2. Based on current scholarship, what are reasonable conclusions one can reach with respect to the inquiry problem? What are competing conclusions about which historians disagree?
TwHP lesson plans are well-researched, well-documented, and are written by site experts, educators, or historians. As a result, each lesson conveniently provides the information necessary to form the basis of an inquiry exercise.
3. On what evidence are these conclusions based?
There are many types of evidence or sources--primary, secondary, visual, written, etc. TwHP lesson plans are based on a variety of sources to ensure a well-rounded approach to the topic. The Determining the Facts section of each lesson typically contains one or more readings based on multiple sources. When possible, this section includes primary documents as well. Locating the Site and Visual Evidence sections contain an array of historic and modern images, drawings, maps, etc. When studied together, these multiple forms of evidence combine to provide a more representative view of the problem.
4. How can I make this evidence accessible to my students, in the form of 2-D and 3-D primary documents—accessible in the multiple senses of “proximity” (is it a place that can be visited), “retrievable” (is it a document or an artifact that is available for examination/use) and “understandable” (for example, is the language of the document comprehensible to my students)?
As stated above, TwHP lesson plans are a convenient tool because each one offers a ready-to-use collection of primary and secondary sources related to a historic place. Refer to the “Materials for students”section under About This Lesson for a complete list of materials in each lesson. Gold Fever! includes the following materials or evidence:
5. Is there an initial document, artifact, model, photograph, map, or physical setting I can present to students that:
- Will generate an awareness of the problem,
- Will spark interest in constructing an explanation that resolves the problem, and
- Will prompt students to propose several testable hypotheses for which additional evidence can be brought to bear?
The initial piece of evidence sets the tone for the students’ experience with the inquiry lesson. Selecting this piece of evidence is critical, but can be tricky. It needs to provide students with enough information to formulate one or more hypotheses, but not so much it leaves nothing to be solved. It is important for students to examine and analyze multiple pieces of evidence (visual and written, primary and secondary) in order for them to reach logical and thorough conclusions. The initial piece of evidence, however, is the only tangible material students will use to formulate their initial hypotheses. As such, it should provide thought-provoking clues, but should not reveal the answer(s) to the question.
After examining all the materials in the lesson plan, select a single piece (most likely a photograph, map, or other visual as opposed to a reading) that best meets the above criteria. The initial piece of evidence selected for this case study is Map 1: Routes from Seattle to the Klondike Gold Fields. This map provides enough information to give students a bit of context without “giving away” too much information. At this point, you may need to slightly modify the wording of the problem to make sure it fits well with the piece of evidence.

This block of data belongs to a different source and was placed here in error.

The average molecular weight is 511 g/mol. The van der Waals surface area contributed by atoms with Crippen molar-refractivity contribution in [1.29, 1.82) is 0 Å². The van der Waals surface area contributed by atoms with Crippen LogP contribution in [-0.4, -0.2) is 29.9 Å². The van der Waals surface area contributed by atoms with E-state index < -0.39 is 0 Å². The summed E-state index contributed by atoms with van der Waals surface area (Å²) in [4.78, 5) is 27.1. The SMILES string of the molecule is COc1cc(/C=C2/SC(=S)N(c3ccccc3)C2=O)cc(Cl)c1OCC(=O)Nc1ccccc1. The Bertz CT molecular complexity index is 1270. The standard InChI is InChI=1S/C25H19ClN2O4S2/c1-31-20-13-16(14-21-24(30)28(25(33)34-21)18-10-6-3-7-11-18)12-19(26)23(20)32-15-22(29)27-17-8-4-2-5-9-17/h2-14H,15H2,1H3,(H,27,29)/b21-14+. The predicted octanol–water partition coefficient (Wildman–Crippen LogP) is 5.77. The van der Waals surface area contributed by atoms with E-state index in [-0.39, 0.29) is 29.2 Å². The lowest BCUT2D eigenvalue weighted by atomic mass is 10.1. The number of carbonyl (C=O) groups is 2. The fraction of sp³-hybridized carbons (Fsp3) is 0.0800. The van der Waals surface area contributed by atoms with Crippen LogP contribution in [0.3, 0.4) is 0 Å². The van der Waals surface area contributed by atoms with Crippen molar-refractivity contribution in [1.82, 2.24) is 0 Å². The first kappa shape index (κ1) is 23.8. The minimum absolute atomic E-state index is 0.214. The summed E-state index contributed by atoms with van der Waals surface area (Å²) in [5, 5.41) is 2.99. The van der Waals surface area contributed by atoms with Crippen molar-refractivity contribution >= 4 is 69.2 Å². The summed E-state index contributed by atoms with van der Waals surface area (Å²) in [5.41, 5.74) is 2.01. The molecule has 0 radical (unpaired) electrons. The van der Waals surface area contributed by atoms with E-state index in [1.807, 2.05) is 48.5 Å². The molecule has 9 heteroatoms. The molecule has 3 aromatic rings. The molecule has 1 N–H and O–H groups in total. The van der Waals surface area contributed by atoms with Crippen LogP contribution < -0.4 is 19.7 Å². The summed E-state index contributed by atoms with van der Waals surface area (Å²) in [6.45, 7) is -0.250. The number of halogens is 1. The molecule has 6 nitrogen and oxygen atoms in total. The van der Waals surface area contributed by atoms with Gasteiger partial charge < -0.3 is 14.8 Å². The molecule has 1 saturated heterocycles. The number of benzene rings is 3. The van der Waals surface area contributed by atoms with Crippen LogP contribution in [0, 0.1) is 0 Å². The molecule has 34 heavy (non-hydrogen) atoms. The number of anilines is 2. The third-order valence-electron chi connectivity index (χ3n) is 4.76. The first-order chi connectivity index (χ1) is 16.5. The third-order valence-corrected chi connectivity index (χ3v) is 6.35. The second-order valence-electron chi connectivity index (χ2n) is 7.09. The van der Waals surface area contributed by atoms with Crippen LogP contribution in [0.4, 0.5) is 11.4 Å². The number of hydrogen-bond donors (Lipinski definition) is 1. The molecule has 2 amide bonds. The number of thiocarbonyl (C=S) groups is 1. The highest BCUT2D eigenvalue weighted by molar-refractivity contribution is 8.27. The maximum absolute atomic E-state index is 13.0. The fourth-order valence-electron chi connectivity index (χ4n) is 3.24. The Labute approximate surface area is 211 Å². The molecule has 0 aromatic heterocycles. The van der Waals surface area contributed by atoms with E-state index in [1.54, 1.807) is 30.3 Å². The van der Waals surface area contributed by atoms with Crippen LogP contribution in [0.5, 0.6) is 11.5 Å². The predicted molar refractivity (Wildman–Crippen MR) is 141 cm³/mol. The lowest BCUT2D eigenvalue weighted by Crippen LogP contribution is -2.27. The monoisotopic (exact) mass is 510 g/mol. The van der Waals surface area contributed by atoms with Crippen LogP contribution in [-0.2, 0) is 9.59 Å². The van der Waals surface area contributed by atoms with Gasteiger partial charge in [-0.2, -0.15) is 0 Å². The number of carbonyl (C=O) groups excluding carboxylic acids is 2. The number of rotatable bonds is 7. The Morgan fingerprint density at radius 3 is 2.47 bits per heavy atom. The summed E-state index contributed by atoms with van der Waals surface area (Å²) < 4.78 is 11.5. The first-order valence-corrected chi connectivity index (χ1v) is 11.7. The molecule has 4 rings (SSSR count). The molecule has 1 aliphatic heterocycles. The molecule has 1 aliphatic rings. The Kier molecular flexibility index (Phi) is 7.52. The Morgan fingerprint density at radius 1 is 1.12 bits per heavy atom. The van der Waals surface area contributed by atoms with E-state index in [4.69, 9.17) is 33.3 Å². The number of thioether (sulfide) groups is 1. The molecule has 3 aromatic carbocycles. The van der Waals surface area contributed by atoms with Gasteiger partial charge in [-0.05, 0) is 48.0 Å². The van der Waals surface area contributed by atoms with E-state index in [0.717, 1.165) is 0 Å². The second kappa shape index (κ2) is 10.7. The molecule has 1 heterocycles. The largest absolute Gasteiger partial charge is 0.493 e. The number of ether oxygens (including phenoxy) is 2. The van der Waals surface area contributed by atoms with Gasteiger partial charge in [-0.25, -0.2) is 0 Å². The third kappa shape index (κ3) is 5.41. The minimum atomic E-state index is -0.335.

With the inquiry question/problem in hand, students are asked to carefully study the map. Remember not to provide any additional information at this point, including the title of the lesson plan or questions associated with the initial piece of evidence. You may want to ask students to begin by writing down facts gathered from the evidence and how they relate to the inquiry question. (You might use Taba questions like, “What did you see? What did you notice?”.) For example, the arrows and the caption on the map can be used to deduce the approximate location of the gold fields. Students also can see from the map that Seattle is a long way away from those gold fields. They most likely will notice that two of the routes start from Seattle. If they closely examine the map they can extract some key information and use it to generate hypotheses. Possible hypotheses (generated from questions such as, “How would you explain . . . ?”.”What might we infer from . . . ?”) might look like this:
- Seattle benefitted from the Klondike Gold Rush because of its location along two of the common routes to the gold fields. Miners probably stayed in Seattle before setting off for the Klondike gold fields and on the way back to their hometowns.
- Seattle benefited from the Klondike Gold Rush because it was closer to the gold fields than other cities in the continental U.S. People who lived in Seattle at that time may have been more likely to go the gold fields because of its location. If so, Seattle residents who found gold may have spent their fortunes in Seattle.
Be sure to ask students what in the evidence makes them think this.